by Matthew Russell - Posted 2 years ago
Welcome, my CryptoComic Compatriots!
Black Cat: Created by Marv Wolfman and Dave Cockrum in July 1979 . First Appearance: The Amazing Spider-Man #194
Catwoman: Created by Bill Finger, and Bob Kane in Spring of 1940. First Appearance: Batman #1
Lets face it, the design and motief of this (and most on this list) are a blatant ripoff. There are some subtle differences, however. Black Cat is more of a “super-powered-being” and Catwoman relies on her training.
Hawkeye: Created by Stan Lee and Dan Heck in September 1964. First Appearance: Tales of Suspense #57
Green Arrow: Created by Mort Weisinger, George Papp in November 1941. First Appearance: More Fun Comics #73
Both archers, these 2 have had so many comparisons over the years. For example, they have both been team leaders over the years, both train teenage sidekicks. Still, the Emerald Archer has the lead by about 23 of the Golden Age years.
Plastic Man: Created by Jack Cole in August 1941. First Appearance: Police Comics #1
Mr. Fantastic: Created by Stan Lee, and Jack Kirby in November, 1961. First Appearance: Fantastic Four #1
20 years before the creation of the Fantastic Four, Plastic man was hamming it up over at DC Comics. His slap stick adventures and goofy sidekick made him a mainstay at DC.
When Stan Lee decided to create the FF, I‘m not sure that he was intending to rip off Plastic man. The only thing that was similar was the power-set. Everything else about the character was a total opposite.
Avengers: Created by Stan Lee, and Jack Kirby in September, 1963. First Appearance: The Avengers #1
Justice League: Created by Gardner Fox in March 1960. First Appearance: The Brave and the Bold #28
battle of the team books. Who came first? Well due to the lack of money of most readers, DC decided to put all their major heroes into a single book, and the Justice League was born. While playing golf, the presidents of the 2 companies got to talking and one said to the other “We are having a lot of success with this JLA title.” So Marvel’s president went back and told everyone to start making team books. Now we have the Avengers.
Deadpool: Created by Rob Liefeld, Fabian Nicieza in February 1991. First Appearance: The New Mutants #98
Deathstroke: Created by Marv Wolfman, and George Pérez in December 1980. First Appearance: The New Teen Titans #2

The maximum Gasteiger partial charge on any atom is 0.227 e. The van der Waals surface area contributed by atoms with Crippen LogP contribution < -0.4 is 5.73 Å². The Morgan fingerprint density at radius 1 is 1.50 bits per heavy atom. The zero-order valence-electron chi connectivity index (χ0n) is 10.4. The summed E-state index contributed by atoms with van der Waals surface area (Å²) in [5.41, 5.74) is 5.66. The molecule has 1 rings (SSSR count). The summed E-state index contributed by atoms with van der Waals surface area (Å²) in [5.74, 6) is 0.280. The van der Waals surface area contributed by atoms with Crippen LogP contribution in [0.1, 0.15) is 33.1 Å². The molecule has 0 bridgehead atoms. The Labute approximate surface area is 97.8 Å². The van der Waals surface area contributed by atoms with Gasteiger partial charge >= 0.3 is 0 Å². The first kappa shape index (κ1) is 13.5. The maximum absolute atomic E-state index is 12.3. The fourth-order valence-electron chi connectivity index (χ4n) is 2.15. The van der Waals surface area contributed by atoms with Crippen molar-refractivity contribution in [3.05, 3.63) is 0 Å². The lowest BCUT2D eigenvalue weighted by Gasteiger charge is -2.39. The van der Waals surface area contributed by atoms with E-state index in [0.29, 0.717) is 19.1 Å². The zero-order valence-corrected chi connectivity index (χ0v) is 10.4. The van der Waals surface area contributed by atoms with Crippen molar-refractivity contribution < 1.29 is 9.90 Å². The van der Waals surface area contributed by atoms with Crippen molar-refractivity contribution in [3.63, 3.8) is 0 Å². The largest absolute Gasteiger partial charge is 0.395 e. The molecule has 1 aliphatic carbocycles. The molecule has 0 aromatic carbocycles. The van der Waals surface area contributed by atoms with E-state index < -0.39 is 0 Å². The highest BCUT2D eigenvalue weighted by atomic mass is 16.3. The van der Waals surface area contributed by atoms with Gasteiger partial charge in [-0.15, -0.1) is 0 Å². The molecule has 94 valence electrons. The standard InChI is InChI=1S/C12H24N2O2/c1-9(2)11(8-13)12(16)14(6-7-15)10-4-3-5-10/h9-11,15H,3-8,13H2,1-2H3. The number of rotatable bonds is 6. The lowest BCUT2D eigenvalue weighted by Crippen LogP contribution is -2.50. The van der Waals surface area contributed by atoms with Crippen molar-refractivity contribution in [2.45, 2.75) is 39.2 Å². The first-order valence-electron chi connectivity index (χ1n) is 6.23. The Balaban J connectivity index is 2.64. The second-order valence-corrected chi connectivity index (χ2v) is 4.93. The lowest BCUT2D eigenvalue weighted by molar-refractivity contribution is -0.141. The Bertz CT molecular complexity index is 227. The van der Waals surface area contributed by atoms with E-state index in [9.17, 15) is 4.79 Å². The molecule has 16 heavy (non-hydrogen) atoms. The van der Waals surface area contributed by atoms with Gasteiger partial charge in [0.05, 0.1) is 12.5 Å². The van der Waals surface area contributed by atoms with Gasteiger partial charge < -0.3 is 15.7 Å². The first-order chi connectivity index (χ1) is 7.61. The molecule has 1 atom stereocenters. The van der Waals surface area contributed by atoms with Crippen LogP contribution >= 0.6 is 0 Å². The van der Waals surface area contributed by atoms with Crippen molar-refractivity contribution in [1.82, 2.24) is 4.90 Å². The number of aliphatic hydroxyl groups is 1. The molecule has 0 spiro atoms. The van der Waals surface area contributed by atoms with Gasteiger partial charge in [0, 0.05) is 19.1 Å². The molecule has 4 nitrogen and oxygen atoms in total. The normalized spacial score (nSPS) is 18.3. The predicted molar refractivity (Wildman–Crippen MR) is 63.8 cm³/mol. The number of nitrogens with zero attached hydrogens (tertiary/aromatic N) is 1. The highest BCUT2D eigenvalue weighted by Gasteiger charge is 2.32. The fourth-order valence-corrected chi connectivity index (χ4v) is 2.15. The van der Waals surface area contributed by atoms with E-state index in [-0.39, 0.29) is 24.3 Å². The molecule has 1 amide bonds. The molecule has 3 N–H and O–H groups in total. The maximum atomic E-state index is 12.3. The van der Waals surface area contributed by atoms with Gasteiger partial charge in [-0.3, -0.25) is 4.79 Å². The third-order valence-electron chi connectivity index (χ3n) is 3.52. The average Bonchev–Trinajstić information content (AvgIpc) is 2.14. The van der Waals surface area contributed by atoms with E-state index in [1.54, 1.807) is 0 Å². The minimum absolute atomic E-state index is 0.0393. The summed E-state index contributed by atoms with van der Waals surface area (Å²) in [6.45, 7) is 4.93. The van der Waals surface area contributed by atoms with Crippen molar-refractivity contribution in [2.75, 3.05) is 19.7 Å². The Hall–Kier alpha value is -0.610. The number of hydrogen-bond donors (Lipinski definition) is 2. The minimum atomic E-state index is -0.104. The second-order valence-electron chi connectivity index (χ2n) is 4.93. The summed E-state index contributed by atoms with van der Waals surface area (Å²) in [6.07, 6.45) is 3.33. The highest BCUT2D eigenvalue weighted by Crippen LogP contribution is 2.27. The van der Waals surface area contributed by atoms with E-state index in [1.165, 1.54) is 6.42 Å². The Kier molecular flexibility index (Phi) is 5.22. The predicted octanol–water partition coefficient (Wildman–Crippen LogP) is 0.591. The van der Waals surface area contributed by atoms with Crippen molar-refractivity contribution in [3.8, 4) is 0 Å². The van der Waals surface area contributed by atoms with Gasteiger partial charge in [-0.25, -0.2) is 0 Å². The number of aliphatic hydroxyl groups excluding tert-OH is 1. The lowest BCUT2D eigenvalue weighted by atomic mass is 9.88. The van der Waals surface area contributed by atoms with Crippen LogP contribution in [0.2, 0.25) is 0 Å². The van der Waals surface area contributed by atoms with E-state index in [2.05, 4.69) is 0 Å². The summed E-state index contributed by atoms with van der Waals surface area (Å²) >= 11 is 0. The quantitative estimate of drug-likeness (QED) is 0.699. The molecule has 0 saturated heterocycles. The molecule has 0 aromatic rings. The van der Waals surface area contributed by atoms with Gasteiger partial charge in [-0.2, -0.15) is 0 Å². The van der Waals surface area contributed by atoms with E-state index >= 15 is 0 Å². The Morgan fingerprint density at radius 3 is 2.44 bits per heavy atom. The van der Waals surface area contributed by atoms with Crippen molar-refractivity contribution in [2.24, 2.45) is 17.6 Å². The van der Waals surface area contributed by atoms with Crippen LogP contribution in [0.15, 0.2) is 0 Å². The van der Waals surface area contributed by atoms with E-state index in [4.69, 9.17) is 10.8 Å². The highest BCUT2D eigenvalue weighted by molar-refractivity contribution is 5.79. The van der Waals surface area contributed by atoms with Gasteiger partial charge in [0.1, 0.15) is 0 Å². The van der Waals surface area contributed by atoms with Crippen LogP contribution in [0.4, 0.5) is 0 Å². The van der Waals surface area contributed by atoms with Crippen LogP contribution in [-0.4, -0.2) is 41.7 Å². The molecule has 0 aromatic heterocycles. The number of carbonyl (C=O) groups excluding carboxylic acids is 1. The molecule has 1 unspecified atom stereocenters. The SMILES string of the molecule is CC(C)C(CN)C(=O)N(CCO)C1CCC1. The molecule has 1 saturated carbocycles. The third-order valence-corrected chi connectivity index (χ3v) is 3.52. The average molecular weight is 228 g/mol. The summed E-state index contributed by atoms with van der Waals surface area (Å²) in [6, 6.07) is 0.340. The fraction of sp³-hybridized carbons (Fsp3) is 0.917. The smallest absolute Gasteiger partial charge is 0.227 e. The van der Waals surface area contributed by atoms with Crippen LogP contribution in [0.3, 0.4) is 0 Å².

This one is easy, When Rob Liefield presented Deadpool to Fabian Nicieza he famously said “Dude, that's Deathstroke!” This is one of the worst rip offs I’ve ever personally seen. Deathstroke’s name is Slade Wilson. Deadpool’s name is Wade Wilson.
Over the years, they tried to distance themselves from their DC heritage and lean into the crazy. If you don’t know what I mean, watch one of Deadpool's movies.
On a side note, DC got back at Marvel by introducing their own blatant rip off of Deadpool with the character Red Tool. He is a character by the name of Wayne Wilkins who uses various power tools as weapons.
Captain Marvel (Originally Fawcett Comics): Created by Bill Parker, and C. C. Beck in December 1939. First Appearance: Whiz Comics #2
Captain Marvel (Marvel Comics): Created by Stan Lee and Gene Colan in January 1967. First Appearance: Marvel Super-Heroes #12
This one is tricky. Captain Marvel (DC) was created by Fawcett comics. DC sued them over the rights because he resembled Superman (and was outselling Superman at the time). DC won and then published it as is for a while.
Along comes Marvel Comics and in the 70’s had their own Captain by the same name. They sued DC and won that one, forcing DC to change the name of the character to Shazam. So, who had the OG Captain Marvel, Fawcett of course. Everyone should pay homage to them.
Thanos: Created by Mike Friedrich, and Jim Starlin in February 1973. First Appearance: The Invincible Iron Man #55
Darkseid: Created by Jack Kirby in February 1971. First Appearance: Forever People #1
The funny thing about this is that Mike Friedrich and Jim Starlin were told by then Marvel’s Editor-in-Chief to rip off DC’s new gods (which Darkseid is a part of). The funny thing is that they ripped off the wrong god. They were trying to design a new character based off of Morbius, the skinny guy in the chair). When they turned in the designs, they were told to make him a bigger threat so they beefed him up. In the end, he now resembles Darkseid.
Bullseye: Created by John Romita Sr., Marv Wolfman in March 1976. First Appearance: Daredevil #131
Deadshot: Created by David Vern Reed, Lew Sayre Schwarts and Bob Kane (concept), in June 1950. First Appearance: Batman #59